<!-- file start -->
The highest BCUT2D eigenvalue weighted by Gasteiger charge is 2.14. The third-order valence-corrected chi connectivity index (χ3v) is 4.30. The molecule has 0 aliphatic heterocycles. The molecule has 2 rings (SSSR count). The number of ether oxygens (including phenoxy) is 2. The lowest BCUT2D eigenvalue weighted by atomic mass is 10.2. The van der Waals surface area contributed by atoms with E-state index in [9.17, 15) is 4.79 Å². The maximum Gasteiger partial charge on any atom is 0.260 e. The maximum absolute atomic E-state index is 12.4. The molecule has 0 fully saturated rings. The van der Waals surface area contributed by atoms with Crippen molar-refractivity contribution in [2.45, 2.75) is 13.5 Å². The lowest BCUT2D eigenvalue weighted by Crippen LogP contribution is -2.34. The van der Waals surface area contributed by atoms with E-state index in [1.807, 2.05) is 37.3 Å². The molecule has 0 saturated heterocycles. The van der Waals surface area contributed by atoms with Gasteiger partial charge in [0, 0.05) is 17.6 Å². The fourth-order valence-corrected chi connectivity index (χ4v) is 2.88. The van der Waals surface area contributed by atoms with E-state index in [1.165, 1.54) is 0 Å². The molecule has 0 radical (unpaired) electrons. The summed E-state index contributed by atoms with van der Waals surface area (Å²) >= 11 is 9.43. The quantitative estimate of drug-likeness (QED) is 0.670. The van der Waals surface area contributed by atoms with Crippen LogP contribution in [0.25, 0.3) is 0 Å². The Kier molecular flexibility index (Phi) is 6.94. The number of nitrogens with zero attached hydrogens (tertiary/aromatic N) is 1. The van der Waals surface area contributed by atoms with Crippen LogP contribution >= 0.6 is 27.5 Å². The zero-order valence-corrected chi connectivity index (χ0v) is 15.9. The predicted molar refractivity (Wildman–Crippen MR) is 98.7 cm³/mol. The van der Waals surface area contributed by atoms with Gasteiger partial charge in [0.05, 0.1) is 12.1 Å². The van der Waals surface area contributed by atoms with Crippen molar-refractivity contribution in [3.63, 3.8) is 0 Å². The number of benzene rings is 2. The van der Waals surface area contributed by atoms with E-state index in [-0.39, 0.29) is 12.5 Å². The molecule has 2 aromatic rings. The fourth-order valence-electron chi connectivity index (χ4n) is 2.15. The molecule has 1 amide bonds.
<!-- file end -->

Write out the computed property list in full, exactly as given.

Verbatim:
The highest BCUT2D eigenvalue weighted by Gasteiger charge is 2.14. The third-order valence-corrected chi connectivity index (χ3v) is 4.30. The molecule has 0 aliphatic heterocycles. The molecule has 2 rings (SSSR count). The number of ether oxygens (including phenoxy) is 2. The lowest BCUT2D eigenvalue weighted by atomic mass is 10.2. The van der Waals surface area contributed by atoms with E-state index in [9.17, 15) is 4.79 Å². The maximum Gasteiger partial charge on any atom is 0.260 e. The maximum absolute atomic E-state index is 12.4. The molecule has 0 fully saturated rings. The van der Waals surface area contributed by atoms with Crippen molar-refractivity contribution in [2.45, 2.75) is 13.5 Å². The lowest BCUT2D eigenvalue weighted by Crippen LogP contribution is -2.34. The van der Waals surface area contributed by atoms with E-state index in [1.807, 2.05) is 37.3 Å². The molecule has 0 saturated heterocycles. The van der Waals surface area contributed by atoms with Gasteiger partial charge in [0, 0.05) is 17.6 Å². The fourth-order valence-corrected chi connectivity index (χ4v) is 2.88. The van der Waals surface area contributed by atoms with E-state index in [1.165, 1.54) is 0 Å². The molecule has 0 radical (unpaired) electrons. The summed E-state index contributed by atoms with van der Waals surface area (Å²) >= 11 is 9.43. The quantitative estimate of drug-likeness (QED) is 0.670. The van der Waals surface area contributed by atoms with Crippen LogP contribution in [0.25, 0.3) is 0 Å². The Kier molecular flexibility index (Phi) is 6.94. The number of nitrogens with zero attached hydrogens (tertiary/aromatic N) is 1. The van der Waals surface area contributed by atoms with Crippen LogP contribution >= 0.6 is 27.5 Å². The zero-order valence-corrected chi connectivity index (χ0v) is 15.9. The predicted molar refractivity (Wildman–Crippen MR) is 98.7 cm³/mol. The van der Waals surface area contributed by atoms with Gasteiger partial charge in [0.05, 0.1) is 12.1 Å². The van der Waals surface area contributed by atoms with Crippen molar-refractivity contribution in [3.63, 3.8) is 0 Å². The number of benzene rings is 2. The van der Waals surface area contributed by atoms with E-state index in [-0.39, 0.29) is 12.5 Å². The molecule has 2 aromatic rings. The fourth-order valence-electron chi connectivity index (χ4n) is 2.15. The molecule has 1 amide bonds.